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On Wednesday, the Centre decided to restrict its premium subsidy in its flagship crop insurance schemes to 30% for unirrigated areas and 25% for irrigated areas (from the existing unlimited), and to make enrolment of farmers in the Pradhan Mantri Fasal Bima Yojana (PMFBY) and Restructured Weather Based Crop Insurance Scheme (RWBCIS) voluntary from the 2020 Kharif season.

What were the schemes?

At present, under PMFBY and RWBCIS, farmers pay a premium of 2% of the sum insured for all foodgrains and oilseeds crops of Kharif; 1.5% for all foodgrains and oilseeds crops of Rabi; and 5% for all horticultural crops. The difference between actuarial premium rate and the rate of insurance premium payable by farmers, which is called the Rate of Normal Premium Subsidy, is shared equally between the Centre and the states. However, states and Union Territories are free to extend additional subsidy over and above the normal subsidy from their budgets.

Until now, there was no upper limit for the central subsidy. On Wednesday, the Cabinet decided to cap the Centre’s premium subsidy under these schemes for premium rates up to 30% for unirrigated areas/crops and 25% for irrigated areas/crops.

During 2018-19, an amount of Rs 29,105 crore was collected as gross premium under PMFBY and RWBCIS, which included farmers’ share of Rs 4,918 crore, the Centre’s share of Rs 12,034 crore, and the states’ share of Rs 12,152 crore. After the new changes come into effect, the share of the states is expected to go up in those states in which such crops are cultivated.

Sources said that by capping the subsidy for premium rates up to 30%, the Centre wants to disincentivise certain crops in such areas where growing these crops involve high risks in terms of crop insurance premiums.

How well-placed are states to raise their share of premium subsidy?

The states are already defaulting on their share, and the Centre’s new cap will put an additional financial burden on them. Madhya Pradesh has not paid its share of premium even for Kharif 2018, which comes to Rs 1,500 crore. As a result, farmers have not got their claims. In fact, most states have delayed the payment of their share of premium. Sources said that in some states, the expenditure on premium of PMFBY is more than 50% of their budget for agriculture.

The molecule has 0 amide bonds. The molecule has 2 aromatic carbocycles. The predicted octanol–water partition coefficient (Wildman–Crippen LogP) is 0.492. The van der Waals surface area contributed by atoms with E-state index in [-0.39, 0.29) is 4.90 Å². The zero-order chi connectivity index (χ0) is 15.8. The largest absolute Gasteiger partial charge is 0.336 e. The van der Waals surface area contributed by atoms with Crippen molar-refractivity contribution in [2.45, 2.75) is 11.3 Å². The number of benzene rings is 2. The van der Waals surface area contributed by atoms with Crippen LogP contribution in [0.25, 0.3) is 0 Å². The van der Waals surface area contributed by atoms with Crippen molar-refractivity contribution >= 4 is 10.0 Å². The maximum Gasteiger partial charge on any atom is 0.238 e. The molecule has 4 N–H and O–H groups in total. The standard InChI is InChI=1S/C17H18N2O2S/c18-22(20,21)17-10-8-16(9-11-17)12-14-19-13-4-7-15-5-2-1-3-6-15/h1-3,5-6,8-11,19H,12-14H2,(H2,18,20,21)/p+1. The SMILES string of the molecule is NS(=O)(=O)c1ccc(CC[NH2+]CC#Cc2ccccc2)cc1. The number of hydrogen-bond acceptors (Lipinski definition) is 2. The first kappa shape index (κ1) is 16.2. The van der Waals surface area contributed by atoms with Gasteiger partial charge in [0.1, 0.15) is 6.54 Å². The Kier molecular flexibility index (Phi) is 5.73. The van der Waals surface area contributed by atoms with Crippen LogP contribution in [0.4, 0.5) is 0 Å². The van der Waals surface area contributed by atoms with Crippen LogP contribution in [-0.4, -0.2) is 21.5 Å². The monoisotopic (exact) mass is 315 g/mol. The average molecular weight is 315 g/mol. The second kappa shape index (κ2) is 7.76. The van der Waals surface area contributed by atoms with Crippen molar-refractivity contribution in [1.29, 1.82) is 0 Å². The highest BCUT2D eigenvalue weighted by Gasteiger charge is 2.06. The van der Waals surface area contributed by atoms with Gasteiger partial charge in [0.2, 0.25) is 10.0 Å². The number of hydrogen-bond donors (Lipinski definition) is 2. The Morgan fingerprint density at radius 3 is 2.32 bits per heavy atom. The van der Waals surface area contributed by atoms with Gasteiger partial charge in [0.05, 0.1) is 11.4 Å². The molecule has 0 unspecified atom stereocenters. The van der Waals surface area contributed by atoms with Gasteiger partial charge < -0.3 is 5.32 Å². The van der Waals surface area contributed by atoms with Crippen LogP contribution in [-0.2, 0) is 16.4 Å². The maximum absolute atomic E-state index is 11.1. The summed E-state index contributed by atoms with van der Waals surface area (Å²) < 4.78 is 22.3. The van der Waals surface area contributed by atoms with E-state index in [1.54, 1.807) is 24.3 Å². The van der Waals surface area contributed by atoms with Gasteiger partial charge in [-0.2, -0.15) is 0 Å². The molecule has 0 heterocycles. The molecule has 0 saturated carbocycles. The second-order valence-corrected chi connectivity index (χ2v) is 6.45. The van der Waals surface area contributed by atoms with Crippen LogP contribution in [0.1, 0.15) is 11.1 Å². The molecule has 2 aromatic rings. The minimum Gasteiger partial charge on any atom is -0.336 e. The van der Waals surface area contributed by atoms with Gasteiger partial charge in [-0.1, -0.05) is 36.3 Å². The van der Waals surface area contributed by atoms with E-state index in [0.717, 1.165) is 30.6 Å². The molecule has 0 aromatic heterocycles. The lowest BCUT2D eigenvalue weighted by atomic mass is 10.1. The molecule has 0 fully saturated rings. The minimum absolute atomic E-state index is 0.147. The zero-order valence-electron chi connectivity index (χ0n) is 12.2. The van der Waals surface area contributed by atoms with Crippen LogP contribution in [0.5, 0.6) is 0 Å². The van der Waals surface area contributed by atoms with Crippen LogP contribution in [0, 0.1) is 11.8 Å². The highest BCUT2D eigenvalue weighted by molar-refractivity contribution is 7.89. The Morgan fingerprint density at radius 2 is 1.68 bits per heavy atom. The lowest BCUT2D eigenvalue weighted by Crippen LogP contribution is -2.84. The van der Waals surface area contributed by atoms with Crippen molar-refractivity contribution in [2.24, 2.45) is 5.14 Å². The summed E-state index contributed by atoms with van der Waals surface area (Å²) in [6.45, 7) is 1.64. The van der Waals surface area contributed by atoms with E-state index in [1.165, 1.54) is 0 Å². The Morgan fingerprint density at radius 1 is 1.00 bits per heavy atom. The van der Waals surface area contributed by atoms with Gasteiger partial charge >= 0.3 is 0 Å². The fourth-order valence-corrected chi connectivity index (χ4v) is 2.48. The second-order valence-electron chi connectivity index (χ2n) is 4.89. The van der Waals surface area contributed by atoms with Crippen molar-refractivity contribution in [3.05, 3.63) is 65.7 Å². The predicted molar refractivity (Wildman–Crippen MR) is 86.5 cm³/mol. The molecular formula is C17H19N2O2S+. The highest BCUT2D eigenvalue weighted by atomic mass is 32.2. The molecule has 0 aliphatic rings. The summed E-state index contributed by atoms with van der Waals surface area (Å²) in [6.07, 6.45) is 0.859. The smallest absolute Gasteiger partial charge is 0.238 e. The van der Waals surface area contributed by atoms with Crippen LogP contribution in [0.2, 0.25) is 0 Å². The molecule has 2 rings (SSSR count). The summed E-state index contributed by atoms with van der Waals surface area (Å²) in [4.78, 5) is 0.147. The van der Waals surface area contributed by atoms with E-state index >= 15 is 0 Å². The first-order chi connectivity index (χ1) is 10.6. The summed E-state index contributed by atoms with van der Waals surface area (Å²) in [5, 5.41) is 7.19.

What can be the fallout of making the schemes voluntary?

That move will lead to a rise in the rates of premium, as the area covered under insurance and the number of enrolled farmers are expected to come down significantly. As of now the schemes are compulsory for all loanee farmers and optional for other farmers. Non-loanee farmers under the crop insurance schemes are much fewer than loanee farmers. If the latter opt out of the schemes, the number of insured farmers will drastically come down. Sources say that in such a scenario, the rate of premium of certain crops in some areas may go beyond 30%.



The sedition law, under Section 124A IPC, is a legacy of the British Raj, which used it to stifle dissent and the national movement for freedom. The archaic law has been challenged in various courts. And in 1995, the Supreme Court in the Balwant Singh and Another v State Of Punjab case, had observed: “The casual raising of the slogans, once or twice by two individuals alone cannot be said to be aimed at exciting or attempt to excite hatred or disaffection towards the Government…, Section 124A IPC, would in the facts and circumstances of the case have no application whatsoever and would not be attracted to the facts and circumstances of the case.”